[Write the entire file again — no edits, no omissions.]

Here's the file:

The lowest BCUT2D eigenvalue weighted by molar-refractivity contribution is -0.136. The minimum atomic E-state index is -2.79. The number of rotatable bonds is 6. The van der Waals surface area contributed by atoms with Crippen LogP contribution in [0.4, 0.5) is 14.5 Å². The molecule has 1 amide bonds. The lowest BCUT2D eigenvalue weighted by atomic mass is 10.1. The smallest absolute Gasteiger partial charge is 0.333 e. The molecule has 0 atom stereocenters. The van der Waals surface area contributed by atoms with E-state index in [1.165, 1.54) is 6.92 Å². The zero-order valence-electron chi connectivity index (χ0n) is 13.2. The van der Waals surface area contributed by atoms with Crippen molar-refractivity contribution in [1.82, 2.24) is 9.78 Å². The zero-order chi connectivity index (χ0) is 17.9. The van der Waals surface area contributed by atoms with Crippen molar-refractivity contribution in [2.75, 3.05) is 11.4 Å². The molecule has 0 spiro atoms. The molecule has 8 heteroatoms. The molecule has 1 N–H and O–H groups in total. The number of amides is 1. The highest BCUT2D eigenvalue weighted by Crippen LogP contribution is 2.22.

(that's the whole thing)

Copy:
The lowest BCUT2D eigenvalue weighted by molar-refractivity contribution is -0.136. The minimum atomic E-state index is -2.79. The number of rotatable bonds is 6. The van der Waals surface area contributed by atoms with Crippen LogP contribution in [0.4, 0.5) is 14.5 Å². The molecule has 1 amide bonds. The lowest BCUT2D eigenvalue weighted by atomic mass is 10.1. The smallest absolute Gasteiger partial charge is 0.333 e. The molecule has 0 atom stereocenters. The van der Waals surface area contributed by atoms with E-state index in [1.165, 1.54) is 6.92 Å². The zero-order valence-electron chi connectivity index (χ0n) is 13.2. The van der Waals surface area contributed by atoms with Crippen molar-refractivity contribution in [1.82, 2.24) is 9.78 Å². The zero-order chi connectivity index (χ0) is 17.9. The van der Waals surface area contributed by atoms with Crippen molar-refractivity contribution in [2.75, 3.05) is 11.4 Å². The molecule has 0 spiro atoms. The molecule has 8 heteroatoms. The molecule has 1 N–H and O–H groups in total. The number of amides is 1. The highest BCUT2D eigenvalue weighted by Crippen LogP contribution is 2.22.